There was a time, not so long ago, when teams were afraid of the Seattle Seahawks. No one will admit this, but they were. They were terrified.
The Seahawks busted you in the mouth and then got in your face to tell you: You just got busted in your mouth. When you try me with a sorry receiver like Crabtree, that's the result you're gonna get.
For two years, this is how Seattle dominated the sport: physicality, smarts and athleticism. Rinse, wash, repeat. Along the way, there were fewer offenses running routes across the middle of the field. Richard Sherman was challenged less and less. Fear of failure increased, as did fear of trips to the hospital.
Nothing symbolized the Seahawks' savvy bullying more than the tenacious beatdown they handed Denver in the Super Bowl. One play in particular showed how they inspired fear. Seahawks safety Kam Chancellor blasted Broncos wide receiver Demaryius Thomas as Thomas came across the middle. It was one of the defining plays not just of the Super Bowl but of this current Seahawks regime.
Seahawks linebacker Bobby Wagner said of the Broncos in an interview on ESPN's First Take this summer:
They looked scared out there. Nobody wanted to catch the ball. Nobody wanted to come up the middle.
If you look at the previous games, [the Broncos] got a lot of balls across the middle. That first hit, Kam came across the middle, smacked him.
You didn't really see too many balls caught across the middle [after that]. They were very timid. That says a lot about our defense.
But now, that fear has passed.
Evolution happens quickly in the NFL. Normally, that evolution centers on strategy—a new formation or pass route or type of blitz.
In the case of Seattle, teams have evolved in another way. They've become more courageous.
The only team that played scared against the Seahawks this season was Green Bay. Every other team has attacked Seattle. The Chargers did. The Cowboys did on Sunday. Most have done it with great success.
Chargers wide receiver Keenan Allen wasn't overly impressed with Sherman after facing him earlier this year and catching five passes for 55 yards, per ESPN.com's Terry Blount.
"He's just a normal guy," Allen said. "We can go at him. We took some shots at him. We are not going to shy away from him. He's not really a shutdown corner. We definitely wanted to come out and show we could go any way we wanted to and that we were in control of the game."
The Cowboys also went after Sherman. He did pretty well covering Dez Bryant, but the point is, teams are going after him and the rest of the Seahawks defense without fear of repercussion.
Even the Broncos, who played terrified of the Seahawks in the Super Bowl, struck at the heart of the Seattle defense while on the road to force the game into overtime.
|Seahawks D: 2013 vs. 2014|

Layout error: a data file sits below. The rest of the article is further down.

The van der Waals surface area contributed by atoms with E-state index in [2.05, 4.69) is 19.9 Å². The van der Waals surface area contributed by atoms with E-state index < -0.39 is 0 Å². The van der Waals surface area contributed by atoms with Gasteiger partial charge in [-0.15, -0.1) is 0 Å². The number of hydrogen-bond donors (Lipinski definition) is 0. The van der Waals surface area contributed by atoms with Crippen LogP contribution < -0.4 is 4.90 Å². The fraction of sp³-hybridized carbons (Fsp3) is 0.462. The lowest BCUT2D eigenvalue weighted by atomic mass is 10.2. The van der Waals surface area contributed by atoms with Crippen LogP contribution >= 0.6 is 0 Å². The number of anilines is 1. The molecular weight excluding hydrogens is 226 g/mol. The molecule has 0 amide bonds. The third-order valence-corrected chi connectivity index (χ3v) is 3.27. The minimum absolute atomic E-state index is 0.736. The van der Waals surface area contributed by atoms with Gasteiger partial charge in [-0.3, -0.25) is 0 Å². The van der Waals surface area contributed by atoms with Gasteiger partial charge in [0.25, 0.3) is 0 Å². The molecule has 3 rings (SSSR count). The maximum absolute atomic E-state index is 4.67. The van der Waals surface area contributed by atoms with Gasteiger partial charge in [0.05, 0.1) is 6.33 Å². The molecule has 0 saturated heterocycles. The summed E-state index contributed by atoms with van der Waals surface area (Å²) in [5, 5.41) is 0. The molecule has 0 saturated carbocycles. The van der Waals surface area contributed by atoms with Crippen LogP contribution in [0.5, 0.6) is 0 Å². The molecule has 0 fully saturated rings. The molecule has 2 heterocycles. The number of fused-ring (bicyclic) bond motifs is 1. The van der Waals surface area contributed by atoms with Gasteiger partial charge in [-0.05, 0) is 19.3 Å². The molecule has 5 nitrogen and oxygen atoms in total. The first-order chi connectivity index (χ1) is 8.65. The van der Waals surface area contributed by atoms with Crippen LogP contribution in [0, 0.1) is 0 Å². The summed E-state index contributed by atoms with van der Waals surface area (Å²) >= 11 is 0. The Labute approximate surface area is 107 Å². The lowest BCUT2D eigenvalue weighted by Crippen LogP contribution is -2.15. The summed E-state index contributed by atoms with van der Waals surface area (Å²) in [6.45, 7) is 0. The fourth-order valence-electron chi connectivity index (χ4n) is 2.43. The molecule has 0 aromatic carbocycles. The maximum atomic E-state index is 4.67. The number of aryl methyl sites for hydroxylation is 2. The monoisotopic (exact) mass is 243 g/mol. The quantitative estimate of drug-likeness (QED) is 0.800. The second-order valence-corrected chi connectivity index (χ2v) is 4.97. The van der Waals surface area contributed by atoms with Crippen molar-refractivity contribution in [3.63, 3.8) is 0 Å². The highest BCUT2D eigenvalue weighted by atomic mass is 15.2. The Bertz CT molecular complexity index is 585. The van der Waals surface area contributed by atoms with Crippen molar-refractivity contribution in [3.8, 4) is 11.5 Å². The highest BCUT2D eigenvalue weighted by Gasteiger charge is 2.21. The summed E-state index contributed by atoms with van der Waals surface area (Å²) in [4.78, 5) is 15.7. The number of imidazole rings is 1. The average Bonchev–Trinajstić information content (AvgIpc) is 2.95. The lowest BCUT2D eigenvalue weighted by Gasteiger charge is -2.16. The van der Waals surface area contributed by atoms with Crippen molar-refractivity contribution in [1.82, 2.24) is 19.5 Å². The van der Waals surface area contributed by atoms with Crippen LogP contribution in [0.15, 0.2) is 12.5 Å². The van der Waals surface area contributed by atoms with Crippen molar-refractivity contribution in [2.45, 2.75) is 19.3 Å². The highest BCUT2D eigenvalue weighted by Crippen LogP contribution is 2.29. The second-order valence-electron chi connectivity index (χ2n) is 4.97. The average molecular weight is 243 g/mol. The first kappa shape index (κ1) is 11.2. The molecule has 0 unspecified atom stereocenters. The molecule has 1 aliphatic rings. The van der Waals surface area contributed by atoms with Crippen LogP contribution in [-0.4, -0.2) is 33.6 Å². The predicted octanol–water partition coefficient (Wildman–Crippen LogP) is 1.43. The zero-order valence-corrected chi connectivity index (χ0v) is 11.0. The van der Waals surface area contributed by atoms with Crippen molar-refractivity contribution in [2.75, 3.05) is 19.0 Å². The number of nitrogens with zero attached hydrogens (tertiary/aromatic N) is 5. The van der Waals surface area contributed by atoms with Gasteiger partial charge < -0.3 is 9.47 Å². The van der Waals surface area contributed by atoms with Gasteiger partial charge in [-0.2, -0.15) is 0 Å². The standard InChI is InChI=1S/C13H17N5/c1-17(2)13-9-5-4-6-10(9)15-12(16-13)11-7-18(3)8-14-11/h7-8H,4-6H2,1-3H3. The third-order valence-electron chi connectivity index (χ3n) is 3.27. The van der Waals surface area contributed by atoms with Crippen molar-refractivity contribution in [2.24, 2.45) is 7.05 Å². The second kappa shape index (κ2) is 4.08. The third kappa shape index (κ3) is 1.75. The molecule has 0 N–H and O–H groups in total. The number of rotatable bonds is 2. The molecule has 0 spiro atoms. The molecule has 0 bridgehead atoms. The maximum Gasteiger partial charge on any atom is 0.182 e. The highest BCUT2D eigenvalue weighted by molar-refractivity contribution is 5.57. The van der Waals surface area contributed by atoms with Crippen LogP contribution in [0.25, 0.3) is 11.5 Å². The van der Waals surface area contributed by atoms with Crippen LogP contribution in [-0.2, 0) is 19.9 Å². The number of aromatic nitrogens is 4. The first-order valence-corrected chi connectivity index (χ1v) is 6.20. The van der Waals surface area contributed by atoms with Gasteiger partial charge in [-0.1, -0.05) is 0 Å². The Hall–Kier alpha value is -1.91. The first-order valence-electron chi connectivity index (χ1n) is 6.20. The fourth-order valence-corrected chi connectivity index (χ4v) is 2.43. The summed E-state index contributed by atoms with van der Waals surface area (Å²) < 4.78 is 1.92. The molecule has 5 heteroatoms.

|Stat (allowed per game)||2013||2014|
|Total yards||273.6 (1)||334.4 (9)|
|Passing yards||172.0 (1)||252.2 (19)|
|Rushing yards||101.6 (7)||82.2 (6)|
|Points||14.4 (1)||22.6 (14)|
|Pro-Football-Reference.com (NFL rank in parentheses)|
On Sunday, the punishment Seattle normally doled out, they received themselves from Dallas as the Cowboys offensive line pushed the Seahawks around. It was one of the few times Seattle's defense has been bullied, particularly at home.
The lack of fear has become so blatant that teams, and others, are openly speculating about attacking the Seahawks. Just a year ago, that was considered almost unfathomable. NFL Media insider Ian Rapoport said that Cowboys coaches told players Sherman was overrated.
The disrespect is coming from all corners, including one current Hall of Famer and a future one. Deion Sanders said on NFL Network:
It's so hard to repeat because everyone becomes somewhat of a star—of a celebrity, and they start smelling themselves. … It's so hard to keep that level of intensity up week in and week out and understand that you're the hunted—you're not hunting anymore. This is not the same team from a year ago. Some of the same personnel, but this is clearly not the same team, and they're not a team built to play from behind.
"They're complacent because that's what happens in meeting rooms—guys leave for breaks, guys don't really pay attention, they're on their phone," former Chargers running back LaDainian Tomlinson added. "Don't act like this doesn't happen. When you win you get complacent. And it's hard to keep guys focused."
Of course, none of this means the Seahawks won't repeat as Super Bowl champs. They obviously still can. They're that good. Still.
The Seahawks will just have to win without an emotion that was their greatest ally.
Fear. The fear they inspired in others.
That's gone now.
Mike Freeman covers the NFL for Bleacher Report.